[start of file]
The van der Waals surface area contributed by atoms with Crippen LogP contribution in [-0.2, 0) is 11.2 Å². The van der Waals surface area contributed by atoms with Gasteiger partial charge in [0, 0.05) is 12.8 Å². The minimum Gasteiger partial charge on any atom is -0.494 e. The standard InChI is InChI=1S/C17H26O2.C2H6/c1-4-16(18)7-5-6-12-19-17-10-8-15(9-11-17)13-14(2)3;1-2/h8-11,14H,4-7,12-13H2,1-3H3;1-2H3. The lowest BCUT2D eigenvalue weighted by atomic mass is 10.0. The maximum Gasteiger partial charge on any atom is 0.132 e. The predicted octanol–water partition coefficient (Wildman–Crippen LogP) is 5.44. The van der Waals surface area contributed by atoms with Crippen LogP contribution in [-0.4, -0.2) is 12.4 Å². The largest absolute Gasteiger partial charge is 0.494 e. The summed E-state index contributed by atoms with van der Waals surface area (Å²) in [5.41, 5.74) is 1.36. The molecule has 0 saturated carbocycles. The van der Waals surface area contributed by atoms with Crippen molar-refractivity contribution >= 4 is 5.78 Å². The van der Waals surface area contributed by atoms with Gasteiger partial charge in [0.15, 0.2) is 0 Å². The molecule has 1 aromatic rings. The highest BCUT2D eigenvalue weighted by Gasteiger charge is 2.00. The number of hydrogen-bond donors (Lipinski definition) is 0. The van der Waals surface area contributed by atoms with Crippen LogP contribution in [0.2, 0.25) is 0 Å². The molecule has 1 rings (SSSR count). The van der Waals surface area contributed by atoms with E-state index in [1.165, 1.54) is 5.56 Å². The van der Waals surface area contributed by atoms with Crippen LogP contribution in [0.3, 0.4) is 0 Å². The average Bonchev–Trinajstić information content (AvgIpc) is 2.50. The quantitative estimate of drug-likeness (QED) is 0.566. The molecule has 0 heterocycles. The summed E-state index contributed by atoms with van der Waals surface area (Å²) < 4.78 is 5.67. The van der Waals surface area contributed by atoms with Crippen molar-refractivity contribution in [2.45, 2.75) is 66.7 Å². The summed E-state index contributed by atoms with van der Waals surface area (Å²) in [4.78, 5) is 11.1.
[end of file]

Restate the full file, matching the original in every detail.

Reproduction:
The van der Waals surface area contributed by atoms with Crippen LogP contribution in [-0.2, 0) is 11.2 Å². The van der Waals surface area contributed by atoms with Gasteiger partial charge in [0, 0.05) is 12.8 Å². The minimum Gasteiger partial charge on any atom is -0.494 e. The standard InChI is InChI=1S/C17H26O2.C2H6/c1-4-16(18)7-5-6-12-19-17-10-8-15(9-11-17)13-14(2)3;1-2/h8-11,14H,4-7,12-13H2,1-3H3;1-2H3. The lowest BCUT2D eigenvalue weighted by atomic mass is 10.0. The maximum Gasteiger partial charge on any atom is 0.132 e. The predicted octanol–water partition coefficient (Wildman–Crippen LogP) is 5.44. The van der Waals surface area contributed by atoms with Crippen LogP contribution in [-0.4, -0.2) is 12.4 Å². The largest absolute Gasteiger partial charge is 0.494 e. The summed E-state index contributed by atoms with van der Waals surface area (Å²) in [5.41, 5.74) is 1.36. The molecule has 0 saturated carbocycles. The van der Waals surface area contributed by atoms with Crippen molar-refractivity contribution >= 4 is 5.78 Å². The van der Waals surface area contributed by atoms with Gasteiger partial charge in [0.15, 0.2) is 0 Å². The molecule has 1 aromatic rings. The highest BCUT2D eigenvalue weighted by Gasteiger charge is 2.00. The number of hydrogen-bond donors (Lipinski definition) is 0. The van der Waals surface area contributed by atoms with Crippen LogP contribution in [0.2, 0.25) is 0 Å². The molecule has 1 rings (SSSR count). The van der Waals surface area contributed by atoms with E-state index in [1.165, 1.54) is 5.56 Å². The van der Waals surface area contributed by atoms with Crippen LogP contribution in [0.3, 0.4) is 0 Å². The average Bonchev–Trinajstić information content (AvgIpc) is 2.50. The quantitative estimate of drug-likeness (QED) is 0.566. The molecule has 0 heterocycles. The summed E-state index contributed by atoms with van der Waals surface area (Å²) < 4.78 is 5.67. The van der Waals surface area contributed by atoms with Crippen molar-refractivity contribution in [2.45, 2.75) is 66.7 Å². The summed E-state index contributed by atoms with van der Waals surface area (Å²) in [4.78, 5) is 11.1.